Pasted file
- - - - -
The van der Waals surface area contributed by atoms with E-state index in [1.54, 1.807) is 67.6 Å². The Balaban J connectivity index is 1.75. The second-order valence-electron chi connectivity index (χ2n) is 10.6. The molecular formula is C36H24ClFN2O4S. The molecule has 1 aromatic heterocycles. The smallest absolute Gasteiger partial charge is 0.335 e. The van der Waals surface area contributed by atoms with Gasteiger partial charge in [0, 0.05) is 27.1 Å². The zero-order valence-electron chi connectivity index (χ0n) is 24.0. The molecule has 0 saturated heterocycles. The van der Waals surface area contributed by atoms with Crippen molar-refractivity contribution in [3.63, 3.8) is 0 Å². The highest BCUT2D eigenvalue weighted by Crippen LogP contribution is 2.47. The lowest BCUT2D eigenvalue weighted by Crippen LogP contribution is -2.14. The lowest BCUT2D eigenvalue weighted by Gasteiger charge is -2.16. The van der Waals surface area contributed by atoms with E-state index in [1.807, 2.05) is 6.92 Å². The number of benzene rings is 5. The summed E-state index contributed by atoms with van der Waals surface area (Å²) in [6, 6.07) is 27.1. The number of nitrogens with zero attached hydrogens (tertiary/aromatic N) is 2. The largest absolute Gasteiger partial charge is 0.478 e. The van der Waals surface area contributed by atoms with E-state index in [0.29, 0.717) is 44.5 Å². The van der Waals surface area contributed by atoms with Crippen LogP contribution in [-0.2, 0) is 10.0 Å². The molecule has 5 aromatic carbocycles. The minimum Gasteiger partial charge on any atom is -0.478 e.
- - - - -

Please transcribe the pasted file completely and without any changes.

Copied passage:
The van der Waals surface area contributed by atoms with E-state index in [1.54, 1.807) is 67.6 Å². The Balaban J connectivity index is 1.75. The second-order valence-electron chi connectivity index (χ2n) is 10.6. The molecular formula is C36H24ClFN2O4S. The molecule has 1 aromatic heterocycles. The smallest absolute Gasteiger partial charge is 0.335 e. The van der Waals surface area contributed by atoms with Gasteiger partial charge in [0, 0.05) is 27.1 Å². The zero-order valence-electron chi connectivity index (χ0n) is 24.0. The molecule has 0 saturated heterocycles. The van der Waals surface area contributed by atoms with Crippen molar-refractivity contribution in [3.63, 3.8) is 0 Å². The highest BCUT2D eigenvalue weighted by Crippen LogP contribution is 2.47. The lowest BCUT2D eigenvalue weighted by Crippen LogP contribution is -2.14. The lowest BCUT2D eigenvalue weighted by Gasteiger charge is -2.16. The van der Waals surface area contributed by atoms with E-state index in [1.807, 2.05) is 6.92 Å². The number of benzene rings is 5. The summed E-state index contributed by atoms with van der Waals surface area (Å²) in [6, 6.07) is 27.1. The number of nitrogens with zero attached hydrogens (tertiary/aromatic N) is 2. The largest absolute Gasteiger partial charge is 0.478 e. The van der Waals surface area contributed by atoms with E-state index in [0.29, 0.717) is 44.5 Å². The van der Waals surface area contributed by atoms with Crippen LogP contribution in [-0.2, 0) is 10.0 Å². The molecule has 5 aromatic carbocycles. The minimum Gasteiger partial charge on any atom is -0.478 e.